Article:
427 D IETARY FATS: TOTAL FAT AND FATTY ACIDS Kubow, 1999). Arachidonic acid and other unsaturated fatty acids are involved with regulation of gene expression resulting in decreased expres- sion of proteins that regulate the enzymes involved with fatty acid synthesis (Ou et al., 2001). This may partly explain the ability of unsaturated fatty acids to influence the hepatic synthesis of fatty acids. n-3 Polyunsaturated Fatty Acids n-3 Polyunsaturated fatty acids tend to be highly unsaturated with one of the double bonds located at 3 carbon atoms from the methyl end. This group includes: α-Linolenic acid • 18:3 • 20:5 Eicosapentaenoic acid • 22:5 Docosapentaenoic acid • 22:6 Docosahexaenoic acid α-Linolenic acid is not synthesized by humans and a lack of it results in adverse clinical symptoms, including neurological abnormalities and poor growth. Therefore, α-linolenic acid is essential in the diet. It is the precursor for synthesis of eicosapentaenoic acid (EPA) and docosahexaenoic acid (DHA), which are formed in varying amounts in animal tissues, espe- cially fatty fish, but not in plant cells. EPA is the precursor of n-3 eicosanoids, which have been shown to have beneficial effects in preventing coronary heart disease, arrhythmias, and thrombosis (Kinsella et al., 1990). Trans Fatty Acids Trans fatty acids are unsaturated fatty acids that contain at least one double bond in the trans configuration. The trans double-bond configura- tion results in a larger bond angle than the cis configuration, which in turn results in a more extended fatty acid carbon chain more similar to that of saturated fatty acids rather than that of cis unsaturated, double-bond– containing fatty acids. The conformation of the double bond impacts on the physical properties of the fatty acid. Those fatty acids containing a trans double bond have the potential for closer packing or aligning of acyl chains, resulting in decreased mobility; hence fluidity is reduced when compared to fatty acids containing a cis double bond. Partial hydrogena- tion of polyunsaturated oils causes isomerization of some of the remaining double bonds and migration of others, resulting in an increase in the trans fatty acid content and the hardening of fat. Hydrogenation of oils, such as corn oil, can result in both cis and trans double bonds anywhere between carbon 4 and carbon 16. A major trans fatty acid is elaidic acid (9-trans 18:1).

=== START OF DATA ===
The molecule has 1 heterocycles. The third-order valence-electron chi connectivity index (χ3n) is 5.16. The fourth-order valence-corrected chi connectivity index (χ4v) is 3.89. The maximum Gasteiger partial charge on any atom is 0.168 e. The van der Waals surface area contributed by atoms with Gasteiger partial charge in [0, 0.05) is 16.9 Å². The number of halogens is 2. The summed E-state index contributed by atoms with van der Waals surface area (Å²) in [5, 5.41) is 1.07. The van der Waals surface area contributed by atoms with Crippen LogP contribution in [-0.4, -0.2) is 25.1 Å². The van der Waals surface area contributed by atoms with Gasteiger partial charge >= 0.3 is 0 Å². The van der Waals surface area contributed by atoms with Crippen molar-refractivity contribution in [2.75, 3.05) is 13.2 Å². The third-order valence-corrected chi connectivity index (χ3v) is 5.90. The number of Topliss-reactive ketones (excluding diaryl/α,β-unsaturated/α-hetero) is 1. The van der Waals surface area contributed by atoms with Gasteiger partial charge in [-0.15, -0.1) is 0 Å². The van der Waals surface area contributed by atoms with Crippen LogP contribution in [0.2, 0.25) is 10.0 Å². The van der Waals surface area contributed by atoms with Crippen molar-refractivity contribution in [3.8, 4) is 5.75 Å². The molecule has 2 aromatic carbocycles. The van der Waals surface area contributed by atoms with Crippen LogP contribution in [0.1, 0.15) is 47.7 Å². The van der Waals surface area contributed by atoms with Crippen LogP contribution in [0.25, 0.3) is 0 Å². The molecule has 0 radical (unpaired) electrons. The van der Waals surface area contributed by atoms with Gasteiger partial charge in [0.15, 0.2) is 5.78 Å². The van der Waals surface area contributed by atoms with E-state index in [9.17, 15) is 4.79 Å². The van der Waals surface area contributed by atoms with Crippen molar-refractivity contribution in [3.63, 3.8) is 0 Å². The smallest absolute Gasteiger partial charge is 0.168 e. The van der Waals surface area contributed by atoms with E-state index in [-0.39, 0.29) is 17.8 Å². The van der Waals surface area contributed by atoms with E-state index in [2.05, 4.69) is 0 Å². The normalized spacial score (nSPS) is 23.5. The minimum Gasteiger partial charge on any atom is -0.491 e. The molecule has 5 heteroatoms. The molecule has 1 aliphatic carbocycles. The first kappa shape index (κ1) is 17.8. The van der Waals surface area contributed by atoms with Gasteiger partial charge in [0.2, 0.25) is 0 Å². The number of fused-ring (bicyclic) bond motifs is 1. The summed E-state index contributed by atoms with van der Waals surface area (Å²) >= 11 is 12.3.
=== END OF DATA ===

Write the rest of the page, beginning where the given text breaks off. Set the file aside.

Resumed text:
428 DIETARY REFERENCE INTAKES During hydrogenation of polyunsaturated fatty acids, small amounts of several other trans fatty acids (9-trans,12-cis 18:2; 9-cis,12-trans 18:2) are produced. In addition to these isomers, dairy fat and meats contain 9-trans 16:1 and conjugated dienes (9-cis,11-trans 18:2). The trans fatty acid content in foods tends to be higher in foods containing hydrogenated oils (Emken, 1995). Conjugated Linoleic Acid Conjugated linoleic acid (CLA) is a collective term for a group of geometric and positional isomers of linoleic acid in which the trans/cis double bonds are conjugated; that is, the double bonds occur without an intervening carbon atom not part of a double bond. At least nine different isomers of CLA have been reported as minor constituents of food (Ha et al., 1989), but only two of the isomers, cis-9,trans-11 and trans-10,cis-12, possess biological activity (Pariza et al., 2001). There is limited evidence to suggest that the trans-10,cis-12 isomer reduces the uptake of lipids by the adipocyte, and that the cis-9,trans-11 isomer is active in inhibiting carcino- genesis. Similarly, there are limited data to show that cis-9,trans-11 and trans-10,cis-12 isomers inhibit atherogenesis (Kritchevsky et al., 2000). CLA is naturally present in dairy products and ruminant meats as a consequence of biohydrogenation in the rumen. Butyrivibrio fibrisolvens, a ruminant microorganism, is responsible for the production of the cis-9, trans -11 CLA isomer that is synthesized as a result of the bio- hydrogenation of linoleic acid (Noble et al., 1974). The cis-9,trans-11 CLA isomer may be directly absorbed or further metabolized to trans-11 octadecenoic acid (vaccenic acid) (Pariza et al., 2001). After absorption, vaccenic acid can then be converted back to cis-9,trans-11 CLA within mammalian cells by ∆9 desaturase (Adlof et al., 2000; Chin et al., 1994; Griinari et al., 2000; Santora et al., 2000). Additionally, the biohydrogenation of several other polyunsaturated fatty acids has been shown to produce vaccenic acid as an intermediate (Griinari and Bauman, 1999), thus pro- viding additional substrate for the endogenous production of cis-9,trans-11 CLA. Griinari and coworkers (2000) estimate that approximately 64 per- cent of the CLA in cow’s milk is of endogenous origin. Verhulst and coworkers (1987) isolated a microorganism, Propioni- bacterium acnes, that appears to have the ability to convert linoleic acid to trans-10,cis-12 CLA, an isomer of CLA that is found in rumen digesta (Fellner et al., 1999). Trans-10 octadecenoic acid is formed in the rumen via biohydrogenation of trans-10,cis-12 CLA, and both have been reported to be found in cow’s milk (Griinari and Bauman, 1999). However, endogenous production of trans-10,cis-12 CLA from trans-10 octadecenoic acid does not occur because mammalian cells do not possess the ∆12 desaturase enzyme (Adlof et al., 2000; Pariza et al., 2001). Therefore, any trans-10,cis-12 CLA